One question which McKnight doesn’t note, but came to my mind has to do with the context of the Qumran texts. How do they relate to other Jewish sects? How widespread are the views held by the Qumran community? Is Qumran simply an exception to more mainstream Jewish opinion? If Paul was a Pharisee, we should perhaps ask more questions regarding the relationship of Qumran to the Pharisees and perhaps compare Paul to Pharisaic Judaism (which is in itself not a monolithic group, so comparison can be tricky).
Although it might look like I’m more critical than appreciative of this one, that’s not really the case (I did rate it 4 stars on Goodreads). I do appreciate the vast research done by Sprinkle, and he brings a much needed voice in the discussion, reminding us that Paul does indeed take a stand which differs from (some of?) his Jewish peers in significant ways. Sprinkle reminds us that we must not take lightly the fact that Paul presents us with a very different understanding of righteousness, salvation, the Spirit, etc from (some of?) his forbears in Judaism. While the debates surrounding Pauline theology will continue, Sprinkle makes a strong case (but not completely conclusive) for a traditional reading of Pauline soteriology. This won’t sway NPP advocates by any stretch, and likely won’t satisfy all the questions of the neutrals and fence sitters. But it is a book that I would recommend to all sides, as it raises some challenges/questions to Sanders’ reading of Judaism, and Wright’s argument in favour of seeing greater continuity between Paul and Judaism which need to be addressed. While there may be holes in Sprinkle’s argument, he successfully exposes some holes in the NPP argument, in my humble opinion. There is absolutely significant grounds to see significant elements of human agency in Qumran, which we don’t see paralleled exactly in Paul.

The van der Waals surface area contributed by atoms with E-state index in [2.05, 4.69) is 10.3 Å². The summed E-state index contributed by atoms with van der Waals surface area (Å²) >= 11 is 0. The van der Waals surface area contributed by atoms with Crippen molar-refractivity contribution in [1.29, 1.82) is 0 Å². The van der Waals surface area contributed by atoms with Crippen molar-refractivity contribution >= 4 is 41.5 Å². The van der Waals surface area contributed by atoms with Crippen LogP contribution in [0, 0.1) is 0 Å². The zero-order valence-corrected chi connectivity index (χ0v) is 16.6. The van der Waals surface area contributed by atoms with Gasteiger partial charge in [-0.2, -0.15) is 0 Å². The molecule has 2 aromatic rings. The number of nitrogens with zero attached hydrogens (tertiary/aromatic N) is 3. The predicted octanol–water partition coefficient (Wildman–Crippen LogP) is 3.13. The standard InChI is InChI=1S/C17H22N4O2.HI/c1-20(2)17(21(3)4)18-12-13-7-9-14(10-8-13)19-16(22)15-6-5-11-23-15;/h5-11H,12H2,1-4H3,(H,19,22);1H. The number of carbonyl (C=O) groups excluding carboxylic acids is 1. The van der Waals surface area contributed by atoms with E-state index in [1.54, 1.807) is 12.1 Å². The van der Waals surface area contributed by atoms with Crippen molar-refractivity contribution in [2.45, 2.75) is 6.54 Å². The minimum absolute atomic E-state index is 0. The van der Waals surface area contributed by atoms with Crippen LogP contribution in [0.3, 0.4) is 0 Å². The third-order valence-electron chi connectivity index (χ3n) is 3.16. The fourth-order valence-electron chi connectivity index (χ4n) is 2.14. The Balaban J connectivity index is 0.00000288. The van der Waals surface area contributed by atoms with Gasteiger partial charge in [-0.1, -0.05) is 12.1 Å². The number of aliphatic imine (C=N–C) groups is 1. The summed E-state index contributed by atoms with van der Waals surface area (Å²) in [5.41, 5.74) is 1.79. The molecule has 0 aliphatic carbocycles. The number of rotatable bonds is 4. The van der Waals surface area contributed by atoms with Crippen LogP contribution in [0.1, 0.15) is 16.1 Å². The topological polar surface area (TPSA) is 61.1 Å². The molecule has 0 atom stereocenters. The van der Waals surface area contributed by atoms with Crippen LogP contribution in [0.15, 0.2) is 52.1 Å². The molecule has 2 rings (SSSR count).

What Sprinkle has put together here in many ways looks like a dissertation (both in style at times, but also in terms of outcomes)- meant to propose an argument with the possibility for further discussion. I doubt Sprinkle himself would have the impression that this is meant to answer all questions, settle all arguments or become the authoritative tome on this topic. He is placing some new research into the ring to be interacted with. I’m sure we’ll hear more on this in the future.